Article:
The book’s last section is dedicated to grammaticalization. On this topic two papers have been selected by the editors, both concerned with the Baltic area. The first paper, by Andres Karjus, deals with the grammaticalization of the sense of ‘out, outdoors’ in four Circum-Baltic languages, namely Estonian, Võro, Latvian and Lithuanian. The second paper, by Helle Metslang, Karl Pajusalu and Külli Habicht, is devoted to a particular typology of question markers in Estonian.
Andres Karjus (“Through the spyglass of synchrony: Grammaticalization of the exterior space in the Eastern Circum-Baltic”, pp.267-282) investigates the grammaticalization of a number of spatial grams which semantically denote movement towards the exterior. In his survey, he collected and analysed data with multidimensional scaling from four different languages of the Circum-Baltic area, namely two Finno-Ugric languages, Estonian and Võro, and two neighbouring Indo-European languages, Latvian and Lithuanian. The article demonstrates that the predictions of the grammaticalization theory are valid, since the results achieved in the investigations are in accordance with it.
Helle Metslang, Karl Pajusalu and Külli Habicht (“Conjunctive markers of polar questions in Estonian”, pp.283-306) analyze a particular kind of question markers in Estonian, namely those that derive from a grammaticalization of conjunctive coordinators (additive, contrastive, adversative). Their main proposal is that such particles emerge because of the interplay of their function in coordinative clauses and the presupposition of polar questions in a process where the speaker reanalyzes the basic function of the coordinators (inter-sentence link marking) as a question marker.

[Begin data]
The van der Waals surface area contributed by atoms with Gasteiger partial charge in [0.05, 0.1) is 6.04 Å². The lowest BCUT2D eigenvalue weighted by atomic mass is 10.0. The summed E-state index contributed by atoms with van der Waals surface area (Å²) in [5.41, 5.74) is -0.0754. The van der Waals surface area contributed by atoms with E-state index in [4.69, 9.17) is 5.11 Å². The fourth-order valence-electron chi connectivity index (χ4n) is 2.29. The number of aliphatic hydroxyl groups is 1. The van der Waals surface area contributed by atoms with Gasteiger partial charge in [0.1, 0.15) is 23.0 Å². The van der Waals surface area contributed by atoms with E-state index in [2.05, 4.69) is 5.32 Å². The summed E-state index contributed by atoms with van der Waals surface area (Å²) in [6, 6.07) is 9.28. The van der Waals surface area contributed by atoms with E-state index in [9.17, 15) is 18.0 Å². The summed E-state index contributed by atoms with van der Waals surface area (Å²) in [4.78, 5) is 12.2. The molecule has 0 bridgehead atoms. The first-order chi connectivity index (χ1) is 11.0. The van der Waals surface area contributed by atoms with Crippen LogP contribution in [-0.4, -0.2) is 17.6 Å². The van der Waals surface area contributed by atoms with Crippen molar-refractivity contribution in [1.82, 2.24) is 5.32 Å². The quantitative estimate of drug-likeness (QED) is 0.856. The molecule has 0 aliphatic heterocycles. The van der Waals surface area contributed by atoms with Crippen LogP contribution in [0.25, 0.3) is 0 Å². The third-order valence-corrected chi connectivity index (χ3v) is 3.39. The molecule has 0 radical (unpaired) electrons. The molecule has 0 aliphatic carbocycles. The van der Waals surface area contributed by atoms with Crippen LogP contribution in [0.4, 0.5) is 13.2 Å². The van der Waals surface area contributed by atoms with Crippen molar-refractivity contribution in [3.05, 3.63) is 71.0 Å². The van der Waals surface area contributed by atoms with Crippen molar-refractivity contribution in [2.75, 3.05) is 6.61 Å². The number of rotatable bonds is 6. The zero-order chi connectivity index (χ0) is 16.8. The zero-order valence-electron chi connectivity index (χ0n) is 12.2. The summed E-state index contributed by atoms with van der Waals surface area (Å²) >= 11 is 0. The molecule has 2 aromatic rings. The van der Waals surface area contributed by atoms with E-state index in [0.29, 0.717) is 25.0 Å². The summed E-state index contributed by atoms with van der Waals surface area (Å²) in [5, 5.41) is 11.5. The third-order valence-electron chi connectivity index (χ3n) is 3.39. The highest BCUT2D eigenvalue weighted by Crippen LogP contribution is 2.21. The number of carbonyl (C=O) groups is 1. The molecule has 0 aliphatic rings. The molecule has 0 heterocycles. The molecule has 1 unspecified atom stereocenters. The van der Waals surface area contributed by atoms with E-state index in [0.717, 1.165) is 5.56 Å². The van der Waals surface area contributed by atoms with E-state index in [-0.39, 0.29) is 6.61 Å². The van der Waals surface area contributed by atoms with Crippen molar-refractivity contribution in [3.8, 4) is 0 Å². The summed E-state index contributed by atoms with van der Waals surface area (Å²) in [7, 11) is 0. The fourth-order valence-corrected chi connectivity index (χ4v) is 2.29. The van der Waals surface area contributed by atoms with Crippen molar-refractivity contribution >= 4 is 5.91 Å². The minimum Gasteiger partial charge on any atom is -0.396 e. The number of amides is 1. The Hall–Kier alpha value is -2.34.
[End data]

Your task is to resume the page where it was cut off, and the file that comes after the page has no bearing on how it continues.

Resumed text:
- Evaluation of the book
The selection of papers delivered at the 11th ICNGL testifies well to the current trends in Nordic linguistics. Various fields of linguistic scholarship were represented at the conference, with both diachronic and synchronic approaches. Unfortunately, the selection of papers in the book is quite small, compared to the amount of lectures held at the conference. Nevertheless, the quality of the articles in the book is high and it could be said that they are representative of the most important current lines of research in the field. Moreover, they give a useful glimpse of where there is space for further research and they are all quite encouraging for scholars, who want to put their efforts towards helping to develop (and perhaps solve) the research questions that each article addresses.
 An overview of the conference and its programme is available at the conference’s website: http://icngl11.uni-freiburg.de/ and also at the conference’s web-page on the FRIAS website: https://www.frias.uni-freiburg.de/de/das-institut/archiv-frias/school-of-lili/veranstaltungen/international-conference-of-nordic-and-general-linguistics.
 Aikio, Ante. 2004. An essay on substrate studies and the origin of Saami. In: Irma Hyvärinen, Petri Kallio, Jarmo Korhonen (eds.), Etymologie, Entlehnungen und Entwicklungen: Festschrift für Jorma Koivulehto zum 70. Geburtstag, 5-34. Helsinki: Société Néophilologique.
 Kock, Axel. 1908. Etymologiska anmärkningar. Arkiv för nordisk filologi 24: 179-198.
 Holmberg, Anders and Christer Platzack. 1995. The Role of Inflection in Scandinavian Syntax. Oxford: Oxford University Press.